Chitta Happens, an Ayurveda San Francisco Clinic, Approaches to Digestion and Overall Health
A vital part of illness prevention in Ayurvedic practice deals with creating strong agni, also known as “digestive fire.” You can help your body live harmoniously through changes that occur daily as well as seasonally by understanding and monitoring your diet, herbs and lifestyle—as well as by implementing yoga and meditation routines—that will help you support better digestion.
Each focusing on different aspects, your dominant dosha in the triad (pitta, kapha and vata) determines how it influences and affects the digestive system. For instance, people with the pitta dosha most prominent often have potent agni and an active metabolism, which provides them with strong appetites and the ability to consume significant amounts of food since this dosha concerns the gastrointestinal tract’s acid secretion levels and digestive enzymes. Practitioners of Ayurveda San Francisco also say the dosha of kapha, on the other hand, is typical among individuals who experience slow, steady rates of digestion that generally means they have good agni but a penchant for excessive weight gain due to overeating.
The third dosha, known as vata, has characteristics such as trouble with constipation and irregularity of bowel movements as well as a tendency to experience frequent appetite loss. Vata’s variable energy also dictates digestive movement, including peristalsis and waste product excretion. Additionally, those who practice Ayurveda San Francisco note the fall season will often stimulate the vata dosha due to the change toward weather characterized by wind, cold and aridity because of the dosha’s relationship to the air and ether elements, which you can see by its strong influences on choices regarding changes in diet, environment and lifestyle.
People in whom the dosha vata takes dominance often experience increases in the cool, rough and dry qualities of both their internal and external environments. When left unaddressed, this can sometimes result in a disturbance in a variety of vital organs and tissues, which typically manifests externally via the appearance of excessively dry skin and/or lips. Meanwhile, Ayurveda San Francisco professionals note that internally a person might experience a lack of moisture in the places where vata often accumulates such as the large intestine and colon. Digestion issues aggravated by problems with the vata dosh include bloating, bowel movement irregularity, constipation, decrease in appetite, diarrhea (often altering in tandem with constipation), gas and hiccups.
Diet Changes for Better Digestion
Unsurprisingly, seasonal fruits and vegetables including root vegetables such as beets, carrots and sweet potatoes as well as winter squashes such pumpkin, acorn, buttercup, butternut and delicate can help bring balance to and provide appropriate nutrition for the body because the dense, heavy, moist, smooth and sweet qualities of these vegetables balance the vata dosha. Ayurveda San Francisco practitioners suggest including them in casseroles, stews and soups, allowing them to warm the body from the inside out.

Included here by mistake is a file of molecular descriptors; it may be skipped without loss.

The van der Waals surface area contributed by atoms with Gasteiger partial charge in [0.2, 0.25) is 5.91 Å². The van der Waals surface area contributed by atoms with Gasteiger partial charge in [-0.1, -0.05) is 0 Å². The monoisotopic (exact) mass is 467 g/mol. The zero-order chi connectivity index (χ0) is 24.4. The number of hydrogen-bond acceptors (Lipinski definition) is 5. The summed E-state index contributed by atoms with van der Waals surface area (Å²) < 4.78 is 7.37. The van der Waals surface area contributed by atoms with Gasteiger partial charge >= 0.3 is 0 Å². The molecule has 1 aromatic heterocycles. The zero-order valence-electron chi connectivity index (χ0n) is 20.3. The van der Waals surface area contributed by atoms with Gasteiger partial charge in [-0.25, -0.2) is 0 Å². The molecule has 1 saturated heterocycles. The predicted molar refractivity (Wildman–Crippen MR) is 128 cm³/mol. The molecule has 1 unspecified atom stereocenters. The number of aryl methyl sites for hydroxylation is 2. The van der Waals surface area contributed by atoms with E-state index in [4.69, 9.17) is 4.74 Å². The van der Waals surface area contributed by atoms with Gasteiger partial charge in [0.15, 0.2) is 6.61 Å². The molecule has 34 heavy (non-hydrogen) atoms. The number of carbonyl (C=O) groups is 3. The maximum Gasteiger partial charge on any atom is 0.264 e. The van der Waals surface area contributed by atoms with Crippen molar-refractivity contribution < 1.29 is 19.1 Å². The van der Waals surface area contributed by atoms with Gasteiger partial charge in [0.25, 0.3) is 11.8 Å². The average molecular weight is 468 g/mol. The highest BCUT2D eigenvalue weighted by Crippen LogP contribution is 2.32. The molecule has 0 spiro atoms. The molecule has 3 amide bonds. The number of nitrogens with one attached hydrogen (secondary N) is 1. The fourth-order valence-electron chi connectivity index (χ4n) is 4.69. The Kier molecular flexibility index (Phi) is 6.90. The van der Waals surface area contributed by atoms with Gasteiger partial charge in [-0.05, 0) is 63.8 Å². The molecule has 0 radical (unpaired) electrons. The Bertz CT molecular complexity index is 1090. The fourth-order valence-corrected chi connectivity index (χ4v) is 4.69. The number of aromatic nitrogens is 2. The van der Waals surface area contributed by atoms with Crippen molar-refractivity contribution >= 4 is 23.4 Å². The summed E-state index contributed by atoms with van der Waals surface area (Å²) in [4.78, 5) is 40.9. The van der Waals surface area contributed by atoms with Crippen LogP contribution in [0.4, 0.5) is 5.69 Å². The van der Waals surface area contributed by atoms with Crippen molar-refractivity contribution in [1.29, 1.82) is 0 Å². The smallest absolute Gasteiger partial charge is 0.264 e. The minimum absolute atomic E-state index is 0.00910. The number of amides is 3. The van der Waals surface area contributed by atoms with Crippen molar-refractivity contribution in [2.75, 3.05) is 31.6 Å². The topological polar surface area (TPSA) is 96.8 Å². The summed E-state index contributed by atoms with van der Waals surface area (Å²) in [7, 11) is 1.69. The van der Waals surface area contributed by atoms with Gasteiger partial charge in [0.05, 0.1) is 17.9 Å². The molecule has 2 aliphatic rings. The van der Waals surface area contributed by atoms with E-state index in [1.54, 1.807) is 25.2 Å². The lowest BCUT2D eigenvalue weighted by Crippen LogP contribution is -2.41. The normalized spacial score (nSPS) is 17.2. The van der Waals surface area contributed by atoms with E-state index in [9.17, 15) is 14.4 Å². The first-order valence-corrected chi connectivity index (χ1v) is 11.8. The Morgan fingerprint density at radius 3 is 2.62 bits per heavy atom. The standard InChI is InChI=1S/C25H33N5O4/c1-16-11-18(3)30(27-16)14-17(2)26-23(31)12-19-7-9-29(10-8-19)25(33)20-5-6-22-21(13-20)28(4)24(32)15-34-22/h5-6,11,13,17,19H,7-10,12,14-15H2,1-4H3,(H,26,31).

You should also add salty, sour and sweet dishes in your diet to combat vata-related issues. For instance, experts at Ayurveda San Francisco know a diet rich in sweet grains such as basmati, brown and sushi rice; buckwheat udon noodles; and whole wheat pastas can ground the vata if you increase your intake of them in autumn.
Additionally, consider the base ingredients and seasonings you use in preparing dishes. For instance, at Chitta Happens Ayurveda San Francisco clinic, we recommend warming spices such as asafetida, black pepper, cardamom, cinnamon, dried ginger and nutmeg, which can help vata-related digestion issues, promote sleep and reduce nervousness. Healthy oils (almond, sunflower, sesame, etc.) and ghee (South Asian clarified butter) allow for better oleation (maintaining the body’s oiliness), allowing you to increase the absorption rate by igniting the agni.
Finally, Ayurveda San Francisco professionals suggest avoiding astringent and bitter flavors; cold foods (including raw vegetables); cold drinks (especially the consumption of such during or immediately after meals); and stimulants (including caffeinated beverages) as much as possible, as they can further aggravate the vata dosha and related digestion issues.
To further nourish yourself with a healthy diet that allows the body to maintain balance when you experience vata-related issues with the digestive system, establish routine times to eat and stick to them as much as possible. Additionally, the Ayurveda San Francisco team recommends making lunch your largest meal and using an appetite stimulant such as Hingvastak if necessary. Do not rush through meal preparation, instead doing so thoughtfully while taking pleasure in the process.